The Advantages of Swimming Sprints Vs. Distance
Both distance swimmers and sprinters demonstrate strength and power in the pool. Distance swimmers rely on endurance training, though, to be able to swim longer races, while sprinters fall back on conditioning to swim short, intense sets. Each has its merits, and though endurance workouts may seem harder because of the distance involved, sprints are just as tough because they stretch the limits of your cardiovascular fitness.
Distance swimming uses aerobic metabolism. This means you are constantly fueling your body with oxygen, and your muscle cells contract repeatedly. Sprinting involves using anaerobic metabolism, where muscle cells rely on other reactions that do not require oxygen to fuel muscle contraction. As a result, this is why you must expend more energy while sprinting, but also feel a greater amount of fatigue. Your performance over time deteriorates because your muscle contractions are impaired. Sprint training helps you get used to this kind of fatigue and perform well in spite of it.
Great technique can only take you so far -- in order to sprint, you need incredible strength. Swimming at top speeds forces you to work harder, and thus requires top muscles. Those short intervals build up muscles all over, but can help with specific muscle groups depending on the stroke. With freestyle, for example, it particularly build muscles in the shoulders, arms and back. Because of this muscle buildup, you're able to perform endurance swim sets with more speed and strength behind each stroke.
Whether you're a competitive swimmer or not, sprint training changes up your routine. Consistently swimming the same endurance sets will not only consistently work out the same muscles, but also become tiring after a while. It can get tedious to swim the same laps over and over again, but mixing in sprint sets work those muscles harder and faster, keeping you energized. Even if you're primarily a distance swimmer, sprinting trains you physically and mentally to swim at a faster pace. This focus on efficiency versus speed will help carry over to whatever stroke or race you swim.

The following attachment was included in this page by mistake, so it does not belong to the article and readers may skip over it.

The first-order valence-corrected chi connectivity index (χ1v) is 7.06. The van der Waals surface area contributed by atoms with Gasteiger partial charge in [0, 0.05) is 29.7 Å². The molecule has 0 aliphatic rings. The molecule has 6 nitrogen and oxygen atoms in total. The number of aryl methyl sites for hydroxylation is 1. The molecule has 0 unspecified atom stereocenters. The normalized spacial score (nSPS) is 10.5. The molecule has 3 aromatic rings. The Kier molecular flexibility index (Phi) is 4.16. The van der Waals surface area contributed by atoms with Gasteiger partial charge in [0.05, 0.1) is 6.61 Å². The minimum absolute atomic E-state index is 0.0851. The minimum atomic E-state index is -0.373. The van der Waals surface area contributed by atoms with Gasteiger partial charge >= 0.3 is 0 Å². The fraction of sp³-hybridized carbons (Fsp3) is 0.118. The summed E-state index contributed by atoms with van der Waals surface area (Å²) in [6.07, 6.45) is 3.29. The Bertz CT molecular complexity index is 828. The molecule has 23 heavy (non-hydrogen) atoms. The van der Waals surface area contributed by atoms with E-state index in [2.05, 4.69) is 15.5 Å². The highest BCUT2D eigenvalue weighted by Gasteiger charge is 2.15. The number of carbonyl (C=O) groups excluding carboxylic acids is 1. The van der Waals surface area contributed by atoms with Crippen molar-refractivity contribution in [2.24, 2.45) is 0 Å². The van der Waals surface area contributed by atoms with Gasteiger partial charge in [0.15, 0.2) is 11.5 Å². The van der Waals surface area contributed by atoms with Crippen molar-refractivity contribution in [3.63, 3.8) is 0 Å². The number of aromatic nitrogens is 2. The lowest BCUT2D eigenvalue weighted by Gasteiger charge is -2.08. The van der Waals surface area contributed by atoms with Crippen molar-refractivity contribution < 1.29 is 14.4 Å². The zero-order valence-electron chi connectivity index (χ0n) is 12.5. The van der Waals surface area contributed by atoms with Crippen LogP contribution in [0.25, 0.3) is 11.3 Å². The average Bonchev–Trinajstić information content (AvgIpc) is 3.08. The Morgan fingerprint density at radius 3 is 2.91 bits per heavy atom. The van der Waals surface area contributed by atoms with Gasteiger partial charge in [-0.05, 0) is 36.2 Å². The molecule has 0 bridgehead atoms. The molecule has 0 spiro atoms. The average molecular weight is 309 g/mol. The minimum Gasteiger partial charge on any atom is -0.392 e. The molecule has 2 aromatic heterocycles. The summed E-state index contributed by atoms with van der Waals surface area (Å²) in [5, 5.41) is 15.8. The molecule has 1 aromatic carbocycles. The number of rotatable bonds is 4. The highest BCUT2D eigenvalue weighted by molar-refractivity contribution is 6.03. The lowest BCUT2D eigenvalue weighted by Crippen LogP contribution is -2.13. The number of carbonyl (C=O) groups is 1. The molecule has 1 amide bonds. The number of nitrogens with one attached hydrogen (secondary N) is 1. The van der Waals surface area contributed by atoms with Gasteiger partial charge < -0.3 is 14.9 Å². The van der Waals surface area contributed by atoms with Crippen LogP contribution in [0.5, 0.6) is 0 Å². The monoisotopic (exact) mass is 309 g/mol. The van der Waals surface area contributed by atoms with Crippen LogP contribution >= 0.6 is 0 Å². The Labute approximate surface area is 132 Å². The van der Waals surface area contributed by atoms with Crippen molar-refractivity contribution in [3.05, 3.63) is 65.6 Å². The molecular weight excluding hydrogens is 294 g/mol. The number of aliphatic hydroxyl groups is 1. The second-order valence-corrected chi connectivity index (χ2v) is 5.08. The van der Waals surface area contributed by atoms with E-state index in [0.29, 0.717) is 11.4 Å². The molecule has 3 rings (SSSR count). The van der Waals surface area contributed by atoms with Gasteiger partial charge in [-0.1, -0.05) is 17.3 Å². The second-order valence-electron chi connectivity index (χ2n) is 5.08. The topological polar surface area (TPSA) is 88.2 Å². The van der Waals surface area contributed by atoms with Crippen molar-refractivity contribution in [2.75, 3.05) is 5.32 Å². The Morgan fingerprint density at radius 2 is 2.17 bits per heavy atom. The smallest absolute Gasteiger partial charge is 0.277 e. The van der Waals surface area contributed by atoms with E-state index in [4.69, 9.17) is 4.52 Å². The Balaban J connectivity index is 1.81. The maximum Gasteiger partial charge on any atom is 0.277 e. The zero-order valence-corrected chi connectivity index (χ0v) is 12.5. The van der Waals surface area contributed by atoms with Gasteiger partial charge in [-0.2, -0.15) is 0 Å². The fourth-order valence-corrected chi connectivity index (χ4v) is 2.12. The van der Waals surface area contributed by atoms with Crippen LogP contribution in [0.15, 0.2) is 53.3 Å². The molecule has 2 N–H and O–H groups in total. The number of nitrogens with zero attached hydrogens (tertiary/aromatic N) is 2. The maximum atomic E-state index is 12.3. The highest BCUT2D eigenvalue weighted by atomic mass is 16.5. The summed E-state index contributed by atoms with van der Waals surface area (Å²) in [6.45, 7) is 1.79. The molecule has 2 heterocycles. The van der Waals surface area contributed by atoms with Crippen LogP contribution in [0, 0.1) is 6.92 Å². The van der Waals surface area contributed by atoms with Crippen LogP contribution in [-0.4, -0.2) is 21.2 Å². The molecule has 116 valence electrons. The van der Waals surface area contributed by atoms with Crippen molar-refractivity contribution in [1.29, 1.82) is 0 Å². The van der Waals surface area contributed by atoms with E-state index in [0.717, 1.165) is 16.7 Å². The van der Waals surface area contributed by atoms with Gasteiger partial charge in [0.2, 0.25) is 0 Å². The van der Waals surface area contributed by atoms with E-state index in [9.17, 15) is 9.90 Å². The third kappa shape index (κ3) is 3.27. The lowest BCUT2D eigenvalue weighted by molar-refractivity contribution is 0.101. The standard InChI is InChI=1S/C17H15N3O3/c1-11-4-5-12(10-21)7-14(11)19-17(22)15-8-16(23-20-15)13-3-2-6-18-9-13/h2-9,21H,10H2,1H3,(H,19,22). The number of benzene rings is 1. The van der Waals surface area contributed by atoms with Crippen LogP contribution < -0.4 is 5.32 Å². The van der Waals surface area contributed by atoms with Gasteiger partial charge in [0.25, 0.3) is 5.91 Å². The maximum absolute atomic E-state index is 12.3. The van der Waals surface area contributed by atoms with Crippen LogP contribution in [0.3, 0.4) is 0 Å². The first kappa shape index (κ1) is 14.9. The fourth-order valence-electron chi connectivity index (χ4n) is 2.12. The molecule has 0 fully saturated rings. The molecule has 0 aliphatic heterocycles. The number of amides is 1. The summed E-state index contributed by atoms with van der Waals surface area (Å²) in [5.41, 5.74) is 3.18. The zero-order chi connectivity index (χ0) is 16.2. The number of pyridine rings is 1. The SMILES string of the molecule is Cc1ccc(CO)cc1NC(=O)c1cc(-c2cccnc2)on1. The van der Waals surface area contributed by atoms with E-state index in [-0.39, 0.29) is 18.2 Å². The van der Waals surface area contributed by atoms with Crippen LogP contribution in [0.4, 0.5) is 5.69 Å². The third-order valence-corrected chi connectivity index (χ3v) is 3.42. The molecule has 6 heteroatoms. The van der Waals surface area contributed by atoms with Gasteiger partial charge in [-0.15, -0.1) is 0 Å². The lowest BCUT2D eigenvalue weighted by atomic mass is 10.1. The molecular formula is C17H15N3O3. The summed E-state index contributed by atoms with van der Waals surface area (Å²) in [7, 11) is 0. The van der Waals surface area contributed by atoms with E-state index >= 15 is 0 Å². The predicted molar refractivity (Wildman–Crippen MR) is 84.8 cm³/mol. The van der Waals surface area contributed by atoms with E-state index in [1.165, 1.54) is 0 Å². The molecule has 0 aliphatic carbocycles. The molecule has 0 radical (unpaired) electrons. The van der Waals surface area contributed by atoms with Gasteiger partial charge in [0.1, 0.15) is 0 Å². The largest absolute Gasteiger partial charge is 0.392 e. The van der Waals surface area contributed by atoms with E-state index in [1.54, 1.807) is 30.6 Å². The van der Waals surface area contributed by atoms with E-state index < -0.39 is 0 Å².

Sprint workouts can be grueling, so pepper your workout schedule with sprint sets at first, then progressively add more. Start with five sets of 100 yards or meters at a comfortable interval, gradually decreasing your swim time by five seconds each 100 yards or meters. If your base time is two minutes, 15 seconds, then your next time should be 2:10, and so on. For a more rigorous sprint workout, swim 10 sets of 100 yards or meters, speeding up on the last 25 yards or last half of the second meter lap. Follow this up with 10 sets of 50 yards or meters, speeding up in the second half as you make your final push towards the wall.
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